Personal Considerations Regarding Sexual Preference and the Church

by Ralph Sturdy

I am grieved that the 2004 Covenant Annual Meeting endorsed a policy on human sexuality that limits and judges the participation of homosexual persons in the life of denominational churches.1 I fear the policy was intended, at least in part, to cull out those who disagree. Some of my Covenant clergy brothers, suggest that if I can’t agree with them, I’d best find another denomination. I say to my brothers, “you can’t get rid of me that easily.” My Covenant blood runs as red, devoted, and committed to the Covenant as anyone’s—especially to the principle of agreeing to disagree, in love. Freedom to speak one’s mind is not only an American right; it is in the fiber of our Covenant forbears! Because I was not a delegate at the 2004 Annual Meeting and thus unable to speak to the subject, I decided to say what I think in writing. This may seem late since it is now 2007. However, this article has been “pending” with the Covenant Companion since 2004, I am taking the opportunity to express myself now in Pietisten.

As a teenage boy, I could not understand how a man would want to be sexual with another man. Through my teen and college years, I was nice to gays in face-to-face encounters but, like most boys of my generation, I didn’t make close friends with them. I told jokes about them when they were not in the room. “They’re different, you know!” was a common refrain. The Bible didn’t play a part in my dislike of this expression of sexuality. Rather, it was a behavior as foreign to me as speaking a foreign language.

As my vocation as a pastor unfolded, a number of deeply committed Christian men came to my office and repeated essentially the same story: “Pastor, I have known for as long as I can remember that I was different. I didn’t know what it was called. I came to know it as homosexuality. I prayed and prayed for God to make me a heterosexual like the other boys. I even went to places that promised me I could change if I followed their outlined course. I did as they instructed, but nothing changed.” I also encountered women who said essentially the same thing about their sexuality, that “they had been born that way.” A few women in lesbian relationships said they chose it after years of abusive sexual relationships by male family members. So, in my 50 years of experience as a pastor, I met no homosexuals who chose to be such with the exception of some female victims of male sexual abuse.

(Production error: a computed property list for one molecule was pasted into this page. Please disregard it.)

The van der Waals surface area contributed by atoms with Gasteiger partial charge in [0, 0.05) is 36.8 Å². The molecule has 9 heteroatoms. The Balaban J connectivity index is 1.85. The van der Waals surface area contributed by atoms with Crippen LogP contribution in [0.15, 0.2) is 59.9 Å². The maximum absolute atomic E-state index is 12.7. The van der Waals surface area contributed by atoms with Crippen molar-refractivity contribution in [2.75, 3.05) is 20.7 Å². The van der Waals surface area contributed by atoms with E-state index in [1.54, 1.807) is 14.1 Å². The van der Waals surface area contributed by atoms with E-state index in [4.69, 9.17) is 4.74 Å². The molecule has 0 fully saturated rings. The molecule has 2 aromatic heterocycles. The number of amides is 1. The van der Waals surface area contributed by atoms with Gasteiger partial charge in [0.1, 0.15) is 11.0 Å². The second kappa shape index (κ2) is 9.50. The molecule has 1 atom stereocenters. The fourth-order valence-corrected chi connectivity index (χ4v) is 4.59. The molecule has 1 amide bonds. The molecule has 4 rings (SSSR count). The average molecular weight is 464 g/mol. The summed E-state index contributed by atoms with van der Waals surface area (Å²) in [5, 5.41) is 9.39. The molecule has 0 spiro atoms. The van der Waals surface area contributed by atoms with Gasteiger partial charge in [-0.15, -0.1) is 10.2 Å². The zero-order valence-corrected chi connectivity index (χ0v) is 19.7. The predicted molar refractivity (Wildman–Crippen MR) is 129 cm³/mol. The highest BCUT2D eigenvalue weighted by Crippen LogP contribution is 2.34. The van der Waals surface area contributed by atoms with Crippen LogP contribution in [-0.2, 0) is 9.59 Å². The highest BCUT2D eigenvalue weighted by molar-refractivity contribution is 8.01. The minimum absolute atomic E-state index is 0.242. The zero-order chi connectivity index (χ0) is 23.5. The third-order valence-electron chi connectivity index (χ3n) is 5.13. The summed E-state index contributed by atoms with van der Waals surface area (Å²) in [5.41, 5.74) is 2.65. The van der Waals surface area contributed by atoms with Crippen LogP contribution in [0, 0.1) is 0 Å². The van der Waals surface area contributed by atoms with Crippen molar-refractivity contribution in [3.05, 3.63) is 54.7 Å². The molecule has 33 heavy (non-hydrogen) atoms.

If a man is born gay, is it a sin for him to want to express his sexuality within a committed relationship? How could it be!? We could, if we were not so afraid, find appropriate, respectful terminology to fit homosexuals who find themselves in a committed and loving relationship. I want the church to take a positive, redeeming stand and be the place where these matters are worked out. And, I want those whose orientation is homosexual to be welcomed into the church…yes, the Covenant Church! Just the same, I believe that marriage is the union of a man and a woman.

I have come to have compassion for the homosexual. Within marriage I have been free to and blessed to love, care, live with, and be sexual with my wife. This blessing from my church upon my sexual relationship as a married man is withheld by many churches from my homosexual sisters and brothers. Most churches say, “It is not sinful to be a homosexual. It is sinful only if you find someone you love and express that love sexually.” This closes the door to a blessing of that relationship.